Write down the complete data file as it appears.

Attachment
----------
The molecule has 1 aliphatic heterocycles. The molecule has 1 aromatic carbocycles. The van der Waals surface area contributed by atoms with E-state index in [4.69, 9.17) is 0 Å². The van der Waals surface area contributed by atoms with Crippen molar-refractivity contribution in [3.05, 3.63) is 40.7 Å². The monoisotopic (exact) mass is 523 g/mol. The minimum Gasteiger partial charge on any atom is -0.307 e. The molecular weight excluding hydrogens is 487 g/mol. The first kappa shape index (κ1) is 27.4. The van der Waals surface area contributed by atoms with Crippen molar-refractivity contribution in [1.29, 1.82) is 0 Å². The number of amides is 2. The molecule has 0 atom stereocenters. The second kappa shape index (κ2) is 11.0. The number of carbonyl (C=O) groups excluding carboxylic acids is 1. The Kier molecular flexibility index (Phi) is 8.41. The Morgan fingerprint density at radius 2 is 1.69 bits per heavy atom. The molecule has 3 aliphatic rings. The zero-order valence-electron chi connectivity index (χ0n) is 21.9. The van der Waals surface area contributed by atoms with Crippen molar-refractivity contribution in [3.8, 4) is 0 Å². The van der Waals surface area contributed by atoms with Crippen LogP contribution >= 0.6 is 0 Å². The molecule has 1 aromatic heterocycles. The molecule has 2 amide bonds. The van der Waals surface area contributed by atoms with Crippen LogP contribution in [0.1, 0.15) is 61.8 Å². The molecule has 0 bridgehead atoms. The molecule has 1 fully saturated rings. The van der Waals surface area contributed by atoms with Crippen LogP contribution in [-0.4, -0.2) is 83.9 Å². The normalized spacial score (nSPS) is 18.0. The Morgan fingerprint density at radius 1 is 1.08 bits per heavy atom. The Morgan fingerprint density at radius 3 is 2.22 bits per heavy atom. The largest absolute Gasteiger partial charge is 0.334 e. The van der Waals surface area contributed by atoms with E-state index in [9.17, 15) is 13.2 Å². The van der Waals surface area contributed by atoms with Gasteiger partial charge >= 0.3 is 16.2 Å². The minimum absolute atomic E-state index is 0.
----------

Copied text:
The molecule has 1 aliphatic heterocycles. The molecule has 1 aromatic carbocycles. The van der Waals surface area contributed by atoms with E-state index in [4.69, 9.17) is 0 Å². The van der Waals surface area contributed by atoms with Crippen molar-refractivity contribution in [3.05, 3.63) is 40.7 Å². The monoisotopic (exact) mass is 523 g/mol. The minimum Gasteiger partial charge on any atom is -0.307 e. The molecular weight excluding hydrogens is 487 g/mol. The first kappa shape index (κ1) is 27.4. The van der Waals surface area contributed by atoms with Crippen molar-refractivity contribution in [1.29, 1.82) is 0 Å². The number of amides is 2. The molecule has 0 atom stereocenters. The second kappa shape index (κ2) is 11.0. The number of carbonyl (C=O) groups excluding carboxylic acids is 1. The Kier molecular flexibility index (Phi) is 8.41. The Morgan fingerprint density at radius 2 is 1.69 bits per heavy atom. The molecule has 3 aliphatic rings. The zero-order valence-electron chi connectivity index (χ0n) is 21.9. The van der Waals surface area contributed by atoms with Crippen molar-refractivity contribution in [3.8, 4) is 0 Å². The van der Waals surface area contributed by atoms with Crippen LogP contribution >= 0.6 is 0 Å². The molecule has 1 aromatic heterocycles. The molecule has 2 amide bonds. The van der Waals surface area contributed by atoms with Crippen LogP contribution in [0.1, 0.15) is 61.8 Å². The molecule has 0 bridgehead atoms. The molecule has 1 fully saturated rings. The van der Waals surface area contributed by atoms with Crippen LogP contribution in [-0.4, -0.2) is 83.9 Å². The normalized spacial score (nSPS) is 18.0. The Morgan fingerprint density at radius 1 is 1.08 bits per heavy atom. The Morgan fingerprint density at radius 3 is 2.22 bits per heavy atom. The largest absolute Gasteiger partial charge is 0.334 e. The van der Waals surface area contributed by atoms with E-state index in [9.17, 15) is 13.2 Å². The van der Waals surface area contributed by atoms with Gasteiger partial charge >= 0.3 is 16.2 Å². The minimum absolute atomic E-state index is 0.